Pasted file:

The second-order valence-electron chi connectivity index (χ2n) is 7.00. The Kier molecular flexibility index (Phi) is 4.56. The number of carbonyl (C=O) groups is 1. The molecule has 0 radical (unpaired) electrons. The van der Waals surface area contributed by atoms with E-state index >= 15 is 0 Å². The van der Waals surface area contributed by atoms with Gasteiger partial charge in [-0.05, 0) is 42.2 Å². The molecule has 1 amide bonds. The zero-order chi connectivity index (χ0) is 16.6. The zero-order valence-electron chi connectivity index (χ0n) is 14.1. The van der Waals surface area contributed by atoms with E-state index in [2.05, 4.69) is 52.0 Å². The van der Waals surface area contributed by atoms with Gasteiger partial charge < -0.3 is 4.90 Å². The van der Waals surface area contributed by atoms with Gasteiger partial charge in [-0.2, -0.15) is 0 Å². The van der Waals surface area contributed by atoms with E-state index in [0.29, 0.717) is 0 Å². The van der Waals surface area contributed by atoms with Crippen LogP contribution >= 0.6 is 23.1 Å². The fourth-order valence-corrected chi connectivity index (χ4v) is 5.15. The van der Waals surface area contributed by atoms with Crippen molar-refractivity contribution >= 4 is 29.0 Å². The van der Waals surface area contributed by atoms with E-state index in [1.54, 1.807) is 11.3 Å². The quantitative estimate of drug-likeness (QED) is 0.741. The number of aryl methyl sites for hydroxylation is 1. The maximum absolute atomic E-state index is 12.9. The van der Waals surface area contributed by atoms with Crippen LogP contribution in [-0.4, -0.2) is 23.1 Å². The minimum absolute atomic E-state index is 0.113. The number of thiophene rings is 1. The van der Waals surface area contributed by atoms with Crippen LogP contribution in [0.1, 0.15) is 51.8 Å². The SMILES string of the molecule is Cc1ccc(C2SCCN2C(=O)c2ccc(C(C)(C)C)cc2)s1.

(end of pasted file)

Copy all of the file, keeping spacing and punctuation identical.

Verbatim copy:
The second-order valence-electron chi connectivity index (χ2n) is 7.00. The Kier molecular flexibility index (Phi) is 4.56. The number of carbonyl (C=O) groups is 1. The molecule has 0 radical (unpaired) electrons. The van der Waals surface area contributed by atoms with E-state index >= 15 is 0 Å². The van der Waals surface area contributed by atoms with Gasteiger partial charge in [-0.05, 0) is 42.2 Å². The molecule has 1 amide bonds. The zero-order chi connectivity index (χ0) is 16.6. The zero-order valence-electron chi connectivity index (χ0n) is 14.1. The van der Waals surface area contributed by atoms with E-state index in [2.05, 4.69) is 52.0 Å². The van der Waals surface area contributed by atoms with Gasteiger partial charge < -0.3 is 4.90 Å². The van der Waals surface area contributed by atoms with Gasteiger partial charge in [-0.2, -0.15) is 0 Å². The van der Waals surface area contributed by atoms with E-state index in [0.29, 0.717) is 0 Å². The van der Waals surface area contributed by atoms with Crippen LogP contribution >= 0.6 is 23.1 Å². The fourth-order valence-corrected chi connectivity index (χ4v) is 5.15. The van der Waals surface area contributed by atoms with Crippen molar-refractivity contribution >= 4 is 29.0 Å². The van der Waals surface area contributed by atoms with E-state index in [1.54, 1.807) is 11.3 Å². The quantitative estimate of drug-likeness (QED) is 0.741. The number of aryl methyl sites for hydroxylation is 1. The maximum absolute atomic E-state index is 12.9. The van der Waals surface area contributed by atoms with Crippen LogP contribution in [-0.4, -0.2) is 23.1 Å². The minimum absolute atomic E-state index is 0.113. The number of thiophene rings is 1. The van der Waals surface area contributed by atoms with Crippen LogP contribution in [0.1, 0.15) is 51.8 Å². The SMILES string of the molecule is Cc1ccc(C2SCCN2C(=O)c2ccc(C(C)(C)C)cc2)s1.